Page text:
Biegun’s team and their North Korean counterparts had made serious headway on other commitments from the Singapore summit—through measures such as declaring an end to the Korean War, opening liaison offices in each other’s capitals, and providing North Korea with an economic-incentives package—but had to set all that aside amid the impasse on denuclearization.
North Korean officials, “when they meet with us again, must be empowered to be able to negotiate on all of the issues,” Biegun said, noting that the Vietnam summit “underscored the necessity for sustained working-level negotiations between our two sides.” Broaching denuclearization isn’t a precondition for resuming these lower-level talks, he stressed, “but it’s definitely the pathway to success for us.”
Read: Why does Donald Trump keep praising Kim Jong Un?
So far, however, this problematic history appears to be repeating itself. After the humiliation in Vietnam, the North Koreans shifted into “silence mode” and a “severe [internal policy] review,” one senior South Korean official, speaking on condition of anonymity to discuss the sensitive negotiations, told me in April. North Korean officials and state media denounced Bolton and Secretary of State Mike Pompeo for sabotaging the nuclear talks with their hard-line positions, implying that they considered Trump (and perhaps Biegun, who has thus far escaped Pyongyang’s wrath) as their only viable American interlocutors. Biegun reportedly received no answer to a letter he wrote to Choe Son Hui—a savvy North Korean diplomat with extensive experience dealing with Americans—requesting a resumption of working-level talks. Rumors have swirled about Kim purging members of his negotiating team, and it’s not even clear at this point who Biegun’s counterparts are.
Pompeo and Biegun seemed to want to move from “summit diplomacy” to “process diplomacy,” Yun told me in May, but faced stiff resistance from the North Koreans, who were deploying their traditional tactic of making the United States “desperate for talks, so they are the driver.”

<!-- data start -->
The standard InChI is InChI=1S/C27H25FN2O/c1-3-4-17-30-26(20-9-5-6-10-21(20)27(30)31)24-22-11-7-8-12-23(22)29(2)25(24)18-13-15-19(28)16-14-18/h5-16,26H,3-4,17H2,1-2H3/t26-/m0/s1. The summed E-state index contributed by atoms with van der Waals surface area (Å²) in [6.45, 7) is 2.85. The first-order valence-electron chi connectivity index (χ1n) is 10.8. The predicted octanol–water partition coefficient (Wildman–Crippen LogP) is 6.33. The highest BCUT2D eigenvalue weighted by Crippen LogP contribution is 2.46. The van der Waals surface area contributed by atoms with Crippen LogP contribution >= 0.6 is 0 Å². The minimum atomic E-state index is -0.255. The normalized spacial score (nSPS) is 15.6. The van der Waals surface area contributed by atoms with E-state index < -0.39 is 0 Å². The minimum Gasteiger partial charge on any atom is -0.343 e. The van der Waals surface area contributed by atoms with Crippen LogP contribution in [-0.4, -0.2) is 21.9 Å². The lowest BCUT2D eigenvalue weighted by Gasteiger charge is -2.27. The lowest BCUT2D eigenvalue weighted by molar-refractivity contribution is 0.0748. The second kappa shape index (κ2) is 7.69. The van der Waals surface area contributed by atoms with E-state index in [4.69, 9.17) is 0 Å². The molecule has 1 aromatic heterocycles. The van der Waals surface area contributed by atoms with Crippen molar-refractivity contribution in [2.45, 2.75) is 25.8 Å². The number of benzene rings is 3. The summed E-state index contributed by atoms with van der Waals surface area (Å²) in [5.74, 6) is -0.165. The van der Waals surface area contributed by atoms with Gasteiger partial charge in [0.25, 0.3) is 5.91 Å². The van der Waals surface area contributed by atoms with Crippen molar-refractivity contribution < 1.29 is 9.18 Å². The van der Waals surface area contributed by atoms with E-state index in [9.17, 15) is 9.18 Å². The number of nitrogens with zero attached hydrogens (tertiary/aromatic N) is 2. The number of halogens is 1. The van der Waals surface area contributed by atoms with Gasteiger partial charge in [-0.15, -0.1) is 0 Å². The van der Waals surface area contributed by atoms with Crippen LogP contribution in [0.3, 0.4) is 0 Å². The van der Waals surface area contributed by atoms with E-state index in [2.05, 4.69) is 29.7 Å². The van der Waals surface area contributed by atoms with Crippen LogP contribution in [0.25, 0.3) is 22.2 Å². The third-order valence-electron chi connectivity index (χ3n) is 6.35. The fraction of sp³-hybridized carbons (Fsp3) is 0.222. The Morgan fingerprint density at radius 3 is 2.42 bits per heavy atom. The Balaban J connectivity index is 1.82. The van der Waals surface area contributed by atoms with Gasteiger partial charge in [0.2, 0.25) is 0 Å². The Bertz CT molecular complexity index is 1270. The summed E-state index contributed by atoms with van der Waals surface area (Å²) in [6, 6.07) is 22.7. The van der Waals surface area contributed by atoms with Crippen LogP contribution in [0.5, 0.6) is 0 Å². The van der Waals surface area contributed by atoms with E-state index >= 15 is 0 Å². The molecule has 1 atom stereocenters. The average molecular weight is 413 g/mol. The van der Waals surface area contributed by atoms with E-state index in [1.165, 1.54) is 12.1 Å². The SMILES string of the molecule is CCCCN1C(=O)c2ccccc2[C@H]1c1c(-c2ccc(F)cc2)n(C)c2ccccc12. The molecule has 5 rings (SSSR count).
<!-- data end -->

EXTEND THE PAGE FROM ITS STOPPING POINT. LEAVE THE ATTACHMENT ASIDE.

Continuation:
Biegun said last week that there had been direct and indirect communication between the U.S. and North Korean governments, but admitted that since the Vietnam summit, diplomacy had “been in something of a holding pattern.” U.S. officials, he noted, were poring over North Korean government statements and state-media articles to understand Pyongyang’s positions.
What has finally disrupted that holding pattern, just as it did last winter to bring about the Vietnam summit, is another exchange of effusive letters between Trump and Kim. The correspondence, along with a hurried third summit in the demilitarized zone, could provide the necessary spark for rekindling working-level talks; U.S. officials believe the North Koreans are willing to take “meaningful and verifiable steps on denuclearization,” according to Biegun, so long as they “proceed in context with broader discussions of security guarantees and improved overall relations.” (The North Koreans appear more interested in sanctions relief than in security guarantees and improved relations. The Trump administration, however, has given little indication that it is prepared to ease sanctions on North Korea, even in a partial and reversible manner, to reward Kim for steps that fall short of total denuclearization.)